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Home>Today's Top Supply Chain and Logistics News From WSJ

Today's Top Supply Chain and Logistics News From WSJ

Today's Top Supply Chain and Logistics News From WSJ

09/29/2017

 By Paul Page 

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Relief efforts in Puerto Rico are still moving at a crawl more than a week after Hurricane Maria devastated the island. The widespread damage to critical infrastructure is forcing aid groups, government agencies and companies to patch together improvised distribution channels, the WSJ's Jennifer Smith and Arian Campo-Flores report, as they try to catch up in the wake of criticism that the federal response has been sluggish. A decision to wave Jones Act restrictions on foreign vessels in the relief is aimed at speeding the movement of needed aid, but companies in Puerto Rico are saying their biggest challenge remains blocked roads and scarce fuel supplies that keep them from getting goods moved beyond San Juan's seaport. Some of that needed fuel is at the seaport as well, and federal aid workers have created a distribution system to transport a steady supply of diesel to hospitals for their generators. It's the kind of makeshift effort that relief groups and residents hope will repair stunted supply chain enough to bring in even greater relief.

The political furor over the Puerto Rico relief effort is focusing new attention on a pillar of U.S. maritime law. The Trump administration's move to lift Jones Act restrictions on foreign-flag vessels carrying cargo from the U.S. will help quell criticism over the relief efforts, the WSJ's Costas Paris reports, but logistics experts say the action won't do much to speed desperately needed supplies to the island's shattered interior. Shipping executives there say there is ample humanitarian aid reaching the island on U.S.-flagged ships and that many more containers of aid are coming in than are leaving the San Juan port terminal. Some maritime operators and companies that depend on U.S. domestic shipping are bristling at the move to temporarily waive the restrictions. But critics say disasters such as Hurricane Maria shine an important light on protections that they believe raises costs for consumers and leave the U.S. shipping business inefficient.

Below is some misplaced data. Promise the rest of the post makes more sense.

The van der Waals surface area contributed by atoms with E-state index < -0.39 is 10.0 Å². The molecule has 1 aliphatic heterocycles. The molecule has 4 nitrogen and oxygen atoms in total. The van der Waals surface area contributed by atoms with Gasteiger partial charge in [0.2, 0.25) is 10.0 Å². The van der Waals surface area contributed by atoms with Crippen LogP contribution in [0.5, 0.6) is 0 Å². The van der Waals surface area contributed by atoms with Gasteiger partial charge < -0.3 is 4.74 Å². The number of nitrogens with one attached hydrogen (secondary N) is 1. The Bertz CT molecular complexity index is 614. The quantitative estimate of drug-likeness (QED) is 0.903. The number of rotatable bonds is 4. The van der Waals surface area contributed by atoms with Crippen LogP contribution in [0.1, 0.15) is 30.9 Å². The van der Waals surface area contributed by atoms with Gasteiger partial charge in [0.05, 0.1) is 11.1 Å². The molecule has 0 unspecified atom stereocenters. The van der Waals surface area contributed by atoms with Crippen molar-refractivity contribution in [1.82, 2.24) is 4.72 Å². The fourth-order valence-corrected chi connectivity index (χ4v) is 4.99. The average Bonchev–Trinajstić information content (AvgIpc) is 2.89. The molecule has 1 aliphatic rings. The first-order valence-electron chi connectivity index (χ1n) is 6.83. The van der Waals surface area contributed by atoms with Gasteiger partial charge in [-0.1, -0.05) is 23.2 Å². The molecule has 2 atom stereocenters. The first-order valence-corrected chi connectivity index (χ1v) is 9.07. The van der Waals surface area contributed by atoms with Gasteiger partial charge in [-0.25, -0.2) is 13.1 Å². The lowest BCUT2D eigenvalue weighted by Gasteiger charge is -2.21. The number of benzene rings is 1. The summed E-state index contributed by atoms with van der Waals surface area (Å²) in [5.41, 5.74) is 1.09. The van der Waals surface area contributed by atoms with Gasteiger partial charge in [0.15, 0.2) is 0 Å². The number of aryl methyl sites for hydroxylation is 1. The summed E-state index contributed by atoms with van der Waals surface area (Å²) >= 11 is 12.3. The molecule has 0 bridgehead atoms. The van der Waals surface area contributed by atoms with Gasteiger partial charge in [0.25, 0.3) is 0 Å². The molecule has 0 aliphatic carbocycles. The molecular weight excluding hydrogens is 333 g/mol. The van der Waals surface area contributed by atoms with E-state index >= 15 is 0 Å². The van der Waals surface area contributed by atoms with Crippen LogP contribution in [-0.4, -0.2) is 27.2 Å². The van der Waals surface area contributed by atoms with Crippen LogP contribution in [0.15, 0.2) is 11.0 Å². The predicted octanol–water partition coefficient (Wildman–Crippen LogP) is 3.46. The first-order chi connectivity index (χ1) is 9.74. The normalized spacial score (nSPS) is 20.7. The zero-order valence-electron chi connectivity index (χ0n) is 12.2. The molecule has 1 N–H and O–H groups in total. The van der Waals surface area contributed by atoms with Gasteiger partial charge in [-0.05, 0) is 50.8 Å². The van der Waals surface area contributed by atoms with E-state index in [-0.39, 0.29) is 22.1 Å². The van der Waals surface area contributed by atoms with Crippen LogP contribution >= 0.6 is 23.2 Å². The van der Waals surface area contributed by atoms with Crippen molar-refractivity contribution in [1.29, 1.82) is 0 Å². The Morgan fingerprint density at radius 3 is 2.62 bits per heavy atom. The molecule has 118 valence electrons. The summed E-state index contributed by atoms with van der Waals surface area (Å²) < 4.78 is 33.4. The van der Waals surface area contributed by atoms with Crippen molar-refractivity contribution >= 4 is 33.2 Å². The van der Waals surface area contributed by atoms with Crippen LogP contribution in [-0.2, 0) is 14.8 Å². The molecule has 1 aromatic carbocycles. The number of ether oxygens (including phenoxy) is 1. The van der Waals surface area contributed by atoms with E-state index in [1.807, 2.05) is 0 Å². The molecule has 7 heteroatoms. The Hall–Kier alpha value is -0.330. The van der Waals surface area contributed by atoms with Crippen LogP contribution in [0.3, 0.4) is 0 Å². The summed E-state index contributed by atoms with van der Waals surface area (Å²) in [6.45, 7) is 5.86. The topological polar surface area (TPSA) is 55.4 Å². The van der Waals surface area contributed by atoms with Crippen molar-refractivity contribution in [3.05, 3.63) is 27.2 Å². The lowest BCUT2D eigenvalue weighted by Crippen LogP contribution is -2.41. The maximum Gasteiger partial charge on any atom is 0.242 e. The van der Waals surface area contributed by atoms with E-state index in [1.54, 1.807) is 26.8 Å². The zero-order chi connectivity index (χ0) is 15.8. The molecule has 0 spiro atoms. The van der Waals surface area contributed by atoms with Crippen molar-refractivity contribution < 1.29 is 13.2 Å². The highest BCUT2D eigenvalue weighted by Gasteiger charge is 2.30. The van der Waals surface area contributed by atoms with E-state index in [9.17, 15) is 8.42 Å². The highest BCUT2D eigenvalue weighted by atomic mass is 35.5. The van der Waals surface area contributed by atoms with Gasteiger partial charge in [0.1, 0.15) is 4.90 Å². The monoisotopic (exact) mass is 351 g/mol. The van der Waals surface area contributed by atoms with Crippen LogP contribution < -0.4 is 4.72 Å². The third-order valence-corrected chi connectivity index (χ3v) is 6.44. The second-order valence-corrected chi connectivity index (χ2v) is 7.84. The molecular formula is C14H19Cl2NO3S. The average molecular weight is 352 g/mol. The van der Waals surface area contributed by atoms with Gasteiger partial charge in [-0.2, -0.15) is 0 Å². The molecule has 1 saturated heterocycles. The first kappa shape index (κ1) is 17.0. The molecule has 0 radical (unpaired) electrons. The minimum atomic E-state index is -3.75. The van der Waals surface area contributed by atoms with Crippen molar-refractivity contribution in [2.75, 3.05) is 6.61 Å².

The "Amazon effect" is starting to far from the U.S. and that has investors worried. Amazon.com Inc.'s expanding ambitions are prompting investors to dump shares of retailers outside the U.S., the WSJ's Riva Gold and Saabira Chaudhuri report, signaling that sectors that had seemed sheltered from Amazon's impact now look more exposed. Analysts have long said that retailers in other markets don't face the same pressures because they don't have the same overhang from excess space that U.S. companies held after years of aggressive expansion and growing dependence by brands on selling through big chain department stores. But Amazon's international sales increased 16% in the first half of 2017, and the company is bulking up its fulfillment center network in Europe. Retailers in Europe are adjusting their online strategies, but with capital starting to follow the shoppers they could find their backing for new initiatives strained just when they need it most.

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Swedish apparel retailer H&M is among the high-profile store owners scrambling to adjust to retail's changing fashions. After consistently planning for faster growth than it has achieved, the WSJ's Stephen Wilmot writes in Heard on the Street, H&M is sitting on too much inventory and blueprints for new stores in some of the world's fastest-growing e-commerce markets. Chief Executive Karl-Johan Persson is talking about integrating physical and online sales, developing faster delivery and digitizing inventory management as it tries to catch up to fast-growing online players. But its inventory position at the end of August was no better than it was a year ago even as same-store sales look like they have fallen by about 5%. The company used to dominate the clothing industry's distribution machine, but that was in the glory days of bricks and mortar, and maintaining its strategy of aggressive store growth will prove expensive even a well-built multi-channel sales effort.

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